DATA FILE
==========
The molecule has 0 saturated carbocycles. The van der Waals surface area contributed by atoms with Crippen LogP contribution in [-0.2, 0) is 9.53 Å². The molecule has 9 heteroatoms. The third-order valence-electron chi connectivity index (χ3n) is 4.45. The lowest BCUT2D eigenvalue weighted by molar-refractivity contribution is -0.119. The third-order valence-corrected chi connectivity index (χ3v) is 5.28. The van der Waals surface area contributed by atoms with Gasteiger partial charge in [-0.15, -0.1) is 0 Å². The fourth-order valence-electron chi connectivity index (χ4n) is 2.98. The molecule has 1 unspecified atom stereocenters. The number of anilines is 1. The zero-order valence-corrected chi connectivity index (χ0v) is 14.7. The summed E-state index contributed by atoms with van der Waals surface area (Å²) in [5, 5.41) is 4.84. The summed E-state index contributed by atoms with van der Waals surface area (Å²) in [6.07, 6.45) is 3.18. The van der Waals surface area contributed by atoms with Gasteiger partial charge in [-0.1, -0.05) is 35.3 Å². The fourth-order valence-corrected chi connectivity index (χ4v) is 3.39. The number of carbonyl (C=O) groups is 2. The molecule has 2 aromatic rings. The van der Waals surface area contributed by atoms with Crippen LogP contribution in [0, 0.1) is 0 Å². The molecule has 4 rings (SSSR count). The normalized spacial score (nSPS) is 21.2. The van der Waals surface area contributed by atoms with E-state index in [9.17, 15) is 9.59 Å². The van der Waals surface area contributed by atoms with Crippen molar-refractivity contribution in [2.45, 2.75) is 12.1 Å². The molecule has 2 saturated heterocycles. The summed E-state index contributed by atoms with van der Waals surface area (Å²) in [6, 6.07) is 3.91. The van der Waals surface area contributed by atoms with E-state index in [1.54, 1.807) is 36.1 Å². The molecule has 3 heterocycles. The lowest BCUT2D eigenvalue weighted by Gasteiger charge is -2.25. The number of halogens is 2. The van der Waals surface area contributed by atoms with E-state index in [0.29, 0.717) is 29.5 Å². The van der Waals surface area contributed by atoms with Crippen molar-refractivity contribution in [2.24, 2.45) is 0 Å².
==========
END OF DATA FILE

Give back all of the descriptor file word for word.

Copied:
The molecule has 0 saturated carbocycles. The van der Waals surface area contributed by atoms with Crippen LogP contribution in [-0.2, 0) is 9.53 Å². The molecule has 9 heteroatoms. The third-order valence-electron chi connectivity index (χ3n) is 4.45. The lowest BCUT2D eigenvalue weighted by molar-refractivity contribution is -0.119. The third-order valence-corrected chi connectivity index (χ3v) is 5.28. The van der Waals surface area contributed by atoms with Gasteiger partial charge in [-0.15, -0.1) is 0 Å². The fourth-order valence-electron chi connectivity index (χ4n) is 2.98. The molecule has 1 unspecified atom stereocenters. The number of anilines is 1. The zero-order valence-corrected chi connectivity index (χ0v) is 14.7. The summed E-state index contributed by atoms with van der Waals surface area (Å²) in [5, 5.41) is 4.84. The summed E-state index contributed by atoms with van der Waals surface area (Å²) in [6.07, 6.45) is 3.18. The van der Waals surface area contributed by atoms with Gasteiger partial charge in [-0.1, -0.05) is 35.3 Å². The fourth-order valence-corrected chi connectivity index (χ4v) is 3.39. The number of carbonyl (C=O) groups is 2. The molecule has 2 aromatic rings. The van der Waals surface area contributed by atoms with Crippen LogP contribution in [0, 0.1) is 0 Å². The molecule has 4 rings (SSSR count). The normalized spacial score (nSPS) is 21.2. The van der Waals surface area contributed by atoms with E-state index in [9.17, 15) is 9.59 Å². The van der Waals surface area contributed by atoms with Crippen molar-refractivity contribution in [2.45, 2.75) is 12.1 Å². The molecule has 2 saturated heterocycles. The summed E-state index contributed by atoms with van der Waals surface area (Å²) in [6, 6.07) is 3.91. The van der Waals surface area contributed by atoms with E-state index in [1.54, 1.807) is 36.1 Å². The molecule has 3 heterocycles. The lowest BCUT2D eigenvalue weighted by Gasteiger charge is -2.25. The number of halogens is 2. The van der Waals surface area contributed by atoms with E-state index in [0.29, 0.717) is 29.5 Å². The van der Waals surface area contributed by atoms with Crippen molar-refractivity contribution in [2.24, 2.45) is 0 Å².